Rinpoche Gyatso's sermons a major draw among tourists in Himachal

By Prem Thakur, ANI, Aug 10, 2010

Himachal Pradesh, India -- Sermons on Buddhist thoughts delivered by Rinpoche Lobsang Jamphel Jampa Gyatso at the Dagpo Shedrupling Monastery in the scenic Kullu valley are popular among national and international tourists here in Himachal Pradesh.

Hundreds of foreigners have converged at the monastery to listen to the Buddhist teachings from Gyatso at the annual retreat held here.

Followers of Dagpo Riponche come from all over the world from France, England, Australia, Thailand, Canada, Germany and Indonesia.

"I have been following Riponche now for about 20 odd years..., and Riponche found this land may be five to ten years ago or more, and...now we come every year. We come here for a long teaching retreat, may be two-three weeks, and this is very special for us to be here, to be in India, which is the birth place of Buddhism," said Rio Helmi, an Indonesian tourist.

Devotees from abroad also mentioned that they have to intimate in advance to participate in the sermons, often two years in advance since the Riponche has a very busy schedule.

"I am a student of Riponche. I have been following him for a number of years, and I had this special teaching from Jamphel-Jampa. So, I came specifically for this reason. I am extremely happy to be here. This place is absolutely wonderful and asters and teachers are extremely good and this is the reason why I am here," said Stephen Place, a tourist from France.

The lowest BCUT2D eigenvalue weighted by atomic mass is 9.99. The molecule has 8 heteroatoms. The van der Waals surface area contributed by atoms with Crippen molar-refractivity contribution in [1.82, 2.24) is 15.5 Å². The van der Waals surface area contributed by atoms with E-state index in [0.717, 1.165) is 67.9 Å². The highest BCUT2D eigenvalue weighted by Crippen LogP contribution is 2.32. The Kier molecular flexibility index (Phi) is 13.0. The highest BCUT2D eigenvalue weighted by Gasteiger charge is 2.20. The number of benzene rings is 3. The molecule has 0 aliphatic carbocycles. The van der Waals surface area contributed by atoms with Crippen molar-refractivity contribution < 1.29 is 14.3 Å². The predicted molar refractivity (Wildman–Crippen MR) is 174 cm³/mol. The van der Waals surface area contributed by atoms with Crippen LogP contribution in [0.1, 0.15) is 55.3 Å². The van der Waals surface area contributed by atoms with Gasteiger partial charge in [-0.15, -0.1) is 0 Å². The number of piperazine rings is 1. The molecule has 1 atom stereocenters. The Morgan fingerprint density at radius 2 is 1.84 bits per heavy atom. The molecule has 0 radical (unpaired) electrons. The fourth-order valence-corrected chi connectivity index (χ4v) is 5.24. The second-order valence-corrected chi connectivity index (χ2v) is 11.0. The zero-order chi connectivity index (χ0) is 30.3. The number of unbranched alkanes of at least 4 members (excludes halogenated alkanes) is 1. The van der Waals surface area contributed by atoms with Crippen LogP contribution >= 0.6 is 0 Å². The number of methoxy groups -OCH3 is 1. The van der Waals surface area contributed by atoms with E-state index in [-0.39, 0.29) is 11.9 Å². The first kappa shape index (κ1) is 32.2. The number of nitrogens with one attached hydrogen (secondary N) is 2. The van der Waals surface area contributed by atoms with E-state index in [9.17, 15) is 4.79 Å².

On their part, the foreign tourists are a happy lot. They hope to get an opportunity to meet His Holiness Dalai Lama who will be visiting the monastery on August 16.

The monastery situated at Kais village near Naggar in picturesque Kullu Valley, with its serene surroundings, was built to commemorate the 15th century Dagpo Monastery in Tibet.

Tibetans living in-exile in India view the new monastery as a way of preserving their religion and culture.

At this monastery, over 200 students from various countries study and learn the teachings of Lord Buddha.

An estimated 80,000 Tibetan arrived in India along with the Dalai Lama after an abortive uprising against the Chinese rule in 1959 and over the years their numbers have increased.